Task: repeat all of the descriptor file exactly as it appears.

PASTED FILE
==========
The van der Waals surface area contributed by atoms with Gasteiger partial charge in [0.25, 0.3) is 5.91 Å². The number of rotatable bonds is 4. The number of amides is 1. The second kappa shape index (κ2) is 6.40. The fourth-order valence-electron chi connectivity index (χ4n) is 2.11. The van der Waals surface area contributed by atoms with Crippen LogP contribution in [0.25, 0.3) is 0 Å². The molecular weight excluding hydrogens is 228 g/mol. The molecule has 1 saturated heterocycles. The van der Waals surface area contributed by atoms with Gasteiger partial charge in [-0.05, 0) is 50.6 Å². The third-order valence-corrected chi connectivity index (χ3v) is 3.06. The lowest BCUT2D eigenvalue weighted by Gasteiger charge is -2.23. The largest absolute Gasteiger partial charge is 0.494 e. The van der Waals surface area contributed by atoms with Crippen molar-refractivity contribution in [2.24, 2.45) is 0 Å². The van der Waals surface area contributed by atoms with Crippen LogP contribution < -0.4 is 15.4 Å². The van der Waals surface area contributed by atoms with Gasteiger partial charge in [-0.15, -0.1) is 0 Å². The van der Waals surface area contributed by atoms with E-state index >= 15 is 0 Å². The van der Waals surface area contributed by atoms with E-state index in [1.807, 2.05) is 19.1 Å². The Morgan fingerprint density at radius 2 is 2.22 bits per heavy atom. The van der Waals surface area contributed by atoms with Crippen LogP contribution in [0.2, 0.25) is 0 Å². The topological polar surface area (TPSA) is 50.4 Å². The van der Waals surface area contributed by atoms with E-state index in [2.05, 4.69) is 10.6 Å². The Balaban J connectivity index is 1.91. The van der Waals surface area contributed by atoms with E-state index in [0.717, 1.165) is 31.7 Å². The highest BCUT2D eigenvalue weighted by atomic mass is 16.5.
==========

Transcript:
The van der Waals surface area contributed by atoms with Gasteiger partial charge in [0.25, 0.3) is 5.91 Å². The number of rotatable bonds is 4. The number of amides is 1. The second kappa shape index (κ2) is 6.40. The fourth-order valence-electron chi connectivity index (χ4n) is 2.11. The van der Waals surface area contributed by atoms with Crippen LogP contribution in [0.25, 0.3) is 0 Å². The molecular weight excluding hydrogens is 228 g/mol. The molecule has 1 saturated heterocycles. The van der Waals surface area contributed by atoms with Gasteiger partial charge in [-0.05, 0) is 50.6 Å². The third-order valence-corrected chi connectivity index (χ3v) is 3.06. The lowest BCUT2D eigenvalue weighted by Gasteiger charge is -2.23. The largest absolute Gasteiger partial charge is 0.494 e. The van der Waals surface area contributed by atoms with Crippen molar-refractivity contribution in [2.24, 2.45) is 0 Å². The van der Waals surface area contributed by atoms with Crippen LogP contribution < -0.4 is 15.4 Å². The van der Waals surface area contributed by atoms with Gasteiger partial charge in [-0.15, -0.1) is 0 Å². The van der Waals surface area contributed by atoms with E-state index >= 15 is 0 Å². The van der Waals surface area contributed by atoms with E-state index in [1.807, 2.05) is 19.1 Å². The Morgan fingerprint density at radius 2 is 2.22 bits per heavy atom. The van der Waals surface area contributed by atoms with Crippen LogP contribution in [0.2, 0.25) is 0 Å². The topological polar surface area (TPSA) is 50.4 Å². The van der Waals surface area contributed by atoms with E-state index in [2.05, 4.69) is 10.6 Å². The Balaban J connectivity index is 1.91. The van der Waals surface area contributed by atoms with E-state index in [0.717, 1.165) is 31.7 Å². The highest BCUT2D eigenvalue weighted by atomic mass is 16.5.